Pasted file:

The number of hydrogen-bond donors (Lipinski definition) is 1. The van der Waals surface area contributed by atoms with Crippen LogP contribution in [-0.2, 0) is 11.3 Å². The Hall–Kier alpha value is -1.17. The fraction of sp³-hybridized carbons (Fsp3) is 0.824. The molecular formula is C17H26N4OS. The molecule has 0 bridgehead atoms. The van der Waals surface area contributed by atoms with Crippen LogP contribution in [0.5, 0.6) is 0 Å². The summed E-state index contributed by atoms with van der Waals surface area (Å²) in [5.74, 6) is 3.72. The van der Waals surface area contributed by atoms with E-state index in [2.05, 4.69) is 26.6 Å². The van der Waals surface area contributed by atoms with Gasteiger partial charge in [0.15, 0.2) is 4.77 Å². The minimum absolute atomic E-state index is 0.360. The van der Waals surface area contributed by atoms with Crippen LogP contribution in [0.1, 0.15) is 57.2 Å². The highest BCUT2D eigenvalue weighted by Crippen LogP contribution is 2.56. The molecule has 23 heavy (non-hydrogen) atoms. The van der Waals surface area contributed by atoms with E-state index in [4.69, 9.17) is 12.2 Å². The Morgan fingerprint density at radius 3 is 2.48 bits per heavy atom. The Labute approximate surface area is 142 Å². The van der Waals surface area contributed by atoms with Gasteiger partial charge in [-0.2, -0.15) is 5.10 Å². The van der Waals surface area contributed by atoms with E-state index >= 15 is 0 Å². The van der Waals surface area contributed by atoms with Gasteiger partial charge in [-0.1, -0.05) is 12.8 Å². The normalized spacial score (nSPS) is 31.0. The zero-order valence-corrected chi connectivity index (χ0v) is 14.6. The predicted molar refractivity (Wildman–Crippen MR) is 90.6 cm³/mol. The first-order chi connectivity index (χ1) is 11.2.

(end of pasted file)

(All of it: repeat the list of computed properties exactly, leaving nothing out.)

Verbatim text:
The number of hydrogen-bond donors (Lipinski definition) is 1. The van der Waals surface area contributed by atoms with Crippen LogP contribution in [-0.2, 0) is 11.3 Å². The Hall–Kier alpha value is -1.17. The fraction of sp³-hybridized carbons (Fsp3) is 0.824. The molecular formula is C17H26N4OS. The molecule has 0 bridgehead atoms. The van der Waals surface area contributed by atoms with Crippen LogP contribution in [0.5, 0.6) is 0 Å². The summed E-state index contributed by atoms with van der Waals surface area (Å²) in [5.74, 6) is 3.72. The van der Waals surface area contributed by atoms with E-state index in [2.05, 4.69) is 26.6 Å². The van der Waals surface area contributed by atoms with Gasteiger partial charge in [0.15, 0.2) is 4.77 Å². The minimum absolute atomic E-state index is 0.360. The van der Waals surface area contributed by atoms with Crippen LogP contribution in [0.1, 0.15) is 57.2 Å². The highest BCUT2D eigenvalue weighted by Crippen LogP contribution is 2.56. The molecule has 23 heavy (non-hydrogen) atoms. The van der Waals surface area contributed by atoms with E-state index in [4.69, 9.17) is 12.2 Å². The Morgan fingerprint density at radius 3 is 2.48 bits per heavy atom. The Labute approximate surface area is 142 Å². The van der Waals surface area contributed by atoms with Gasteiger partial charge in [-0.2, -0.15) is 5.10 Å². The van der Waals surface area contributed by atoms with E-state index >= 15 is 0 Å². The van der Waals surface area contributed by atoms with Gasteiger partial charge in [-0.1, -0.05) is 12.8 Å². The normalized spacial score (nSPS) is 31.0. The zero-order valence-corrected chi connectivity index (χ0v) is 14.6. The predicted molar refractivity (Wildman–Crippen MR) is 90.6 cm³/mol. The first-order chi connectivity index (χ1) is 11.2.